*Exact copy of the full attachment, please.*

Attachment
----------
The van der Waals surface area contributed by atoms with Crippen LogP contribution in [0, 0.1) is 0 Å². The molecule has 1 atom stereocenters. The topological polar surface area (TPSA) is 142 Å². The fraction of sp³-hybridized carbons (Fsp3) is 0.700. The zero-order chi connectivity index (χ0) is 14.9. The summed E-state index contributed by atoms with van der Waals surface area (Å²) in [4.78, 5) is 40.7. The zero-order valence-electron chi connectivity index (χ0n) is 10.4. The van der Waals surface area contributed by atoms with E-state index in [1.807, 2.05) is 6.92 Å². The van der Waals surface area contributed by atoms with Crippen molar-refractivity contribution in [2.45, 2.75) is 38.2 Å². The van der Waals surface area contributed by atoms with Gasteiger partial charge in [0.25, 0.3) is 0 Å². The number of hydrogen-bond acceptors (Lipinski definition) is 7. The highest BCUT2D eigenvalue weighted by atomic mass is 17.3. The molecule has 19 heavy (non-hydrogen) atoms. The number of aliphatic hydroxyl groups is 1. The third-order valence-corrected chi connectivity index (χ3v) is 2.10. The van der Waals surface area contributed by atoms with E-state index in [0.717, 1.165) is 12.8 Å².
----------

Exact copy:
The van der Waals surface area contributed by atoms with Crippen LogP contribution in [0, 0.1) is 0 Å². The molecule has 1 atom stereocenters. The topological polar surface area (TPSA) is 142 Å². The fraction of sp³-hybridized carbons (Fsp3) is 0.700. The zero-order chi connectivity index (χ0) is 14.9. The summed E-state index contributed by atoms with van der Waals surface area (Å²) in [4.78, 5) is 40.7. The zero-order valence-electron chi connectivity index (χ0n) is 10.4. The van der Waals surface area contributed by atoms with E-state index in [1.807, 2.05) is 6.92 Å². The van der Waals surface area contributed by atoms with Crippen molar-refractivity contribution in [2.45, 2.75) is 38.2 Å². The van der Waals surface area contributed by atoms with Gasteiger partial charge in [0.25, 0.3) is 0 Å². The number of hydrogen-bond acceptors (Lipinski definition) is 7. The highest BCUT2D eigenvalue weighted by atomic mass is 17.3. The molecule has 19 heavy (non-hydrogen) atoms. The number of aliphatic hydroxyl groups is 1. The third-order valence-corrected chi connectivity index (χ3v) is 2.10. The van der Waals surface area contributed by atoms with E-state index in [0.717, 1.165) is 12.8 Å².